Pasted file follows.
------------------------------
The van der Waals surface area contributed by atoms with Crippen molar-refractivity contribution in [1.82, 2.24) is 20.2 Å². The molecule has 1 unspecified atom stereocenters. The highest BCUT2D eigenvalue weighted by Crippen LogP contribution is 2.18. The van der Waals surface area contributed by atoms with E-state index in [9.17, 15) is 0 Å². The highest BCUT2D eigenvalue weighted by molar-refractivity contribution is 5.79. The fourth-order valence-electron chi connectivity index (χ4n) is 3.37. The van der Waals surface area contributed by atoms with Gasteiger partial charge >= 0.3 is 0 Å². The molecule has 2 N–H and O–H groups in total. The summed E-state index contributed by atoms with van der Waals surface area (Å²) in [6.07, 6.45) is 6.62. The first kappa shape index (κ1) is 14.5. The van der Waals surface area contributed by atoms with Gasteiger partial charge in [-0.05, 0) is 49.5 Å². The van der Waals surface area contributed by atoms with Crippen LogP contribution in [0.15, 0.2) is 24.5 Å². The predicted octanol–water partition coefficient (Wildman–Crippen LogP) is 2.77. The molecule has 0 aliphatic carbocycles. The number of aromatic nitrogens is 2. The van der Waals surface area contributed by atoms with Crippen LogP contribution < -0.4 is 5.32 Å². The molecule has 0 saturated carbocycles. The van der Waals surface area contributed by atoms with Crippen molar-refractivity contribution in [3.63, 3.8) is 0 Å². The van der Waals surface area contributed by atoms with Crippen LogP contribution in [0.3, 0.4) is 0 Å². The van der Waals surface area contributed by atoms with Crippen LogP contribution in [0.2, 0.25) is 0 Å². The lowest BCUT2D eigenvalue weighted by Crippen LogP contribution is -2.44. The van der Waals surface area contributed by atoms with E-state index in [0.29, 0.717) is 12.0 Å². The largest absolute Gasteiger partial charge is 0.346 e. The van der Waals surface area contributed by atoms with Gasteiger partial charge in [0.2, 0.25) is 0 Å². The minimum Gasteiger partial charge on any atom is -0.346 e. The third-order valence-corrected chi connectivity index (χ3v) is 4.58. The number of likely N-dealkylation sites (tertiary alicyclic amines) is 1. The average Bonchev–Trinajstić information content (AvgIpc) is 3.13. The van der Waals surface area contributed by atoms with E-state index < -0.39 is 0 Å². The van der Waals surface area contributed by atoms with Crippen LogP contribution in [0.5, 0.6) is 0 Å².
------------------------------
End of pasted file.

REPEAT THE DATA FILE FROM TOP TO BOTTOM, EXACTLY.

The van der Waals surface area contributed by atoms with Crippen molar-refractivity contribution in [1.82, 2.24) is 20.2 Å². The molecule has 1 unspecified atom stereocenters. The highest BCUT2D eigenvalue weighted by Crippen LogP contribution is 2.18. The van der Waals surface area contributed by atoms with E-state index in [9.17, 15) is 0 Å². The highest BCUT2D eigenvalue weighted by molar-refractivity contribution is 5.79. The fourth-order valence-electron chi connectivity index (χ4n) is 3.37. The van der Waals surface area contributed by atoms with Gasteiger partial charge >= 0.3 is 0 Å². The molecule has 2 N–H and O–H groups in total. The summed E-state index contributed by atoms with van der Waals surface area (Å²) in [6.07, 6.45) is 6.62. The first kappa shape index (κ1) is 14.5. The van der Waals surface area contributed by atoms with Gasteiger partial charge in [-0.05, 0) is 49.5 Å². The van der Waals surface area contributed by atoms with Crippen LogP contribution in [0.15, 0.2) is 24.5 Å². The predicted octanol–water partition coefficient (Wildman–Crippen LogP) is 2.77. The molecule has 0 aliphatic carbocycles. The number of aromatic nitrogens is 2. The van der Waals surface area contributed by atoms with Crippen LogP contribution < -0.4 is 5.32 Å². The molecule has 0 saturated carbocycles. The van der Waals surface area contributed by atoms with Crippen molar-refractivity contribution in [3.63, 3.8) is 0 Å². The van der Waals surface area contributed by atoms with Crippen LogP contribution in [0.3, 0.4) is 0 Å². The van der Waals surface area contributed by atoms with Crippen LogP contribution in [0.2, 0.25) is 0 Å². The lowest BCUT2D eigenvalue weighted by Crippen LogP contribution is -2.44. The van der Waals surface area contributed by atoms with E-state index in [0.29, 0.717) is 12.0 Å². The largest absolute Gasteiger partial charge is 0.346 e. The van der Waals surface area contributed by atoms with Gasteiger partial charge in [0.2, 0.25) is 0 Å². The minimum Gasteiger partial charge on any atom is -0.346 e. The third-order valence-corrected chi connectivity index (χ3v) is 4.58. The number of likely N-dealkylation sites (tertiary alicyclic amines) is 1. The average Bonchev–Trinajstić information content (AvgIpc) is 3.13. The van der Waals surface area contributed by atoms with E-state index < -0.39 is 0 Å². The van der Waals surface area contributed by atoms with Crippen LogP contribution in [0.5, 0.6) is 0 Å².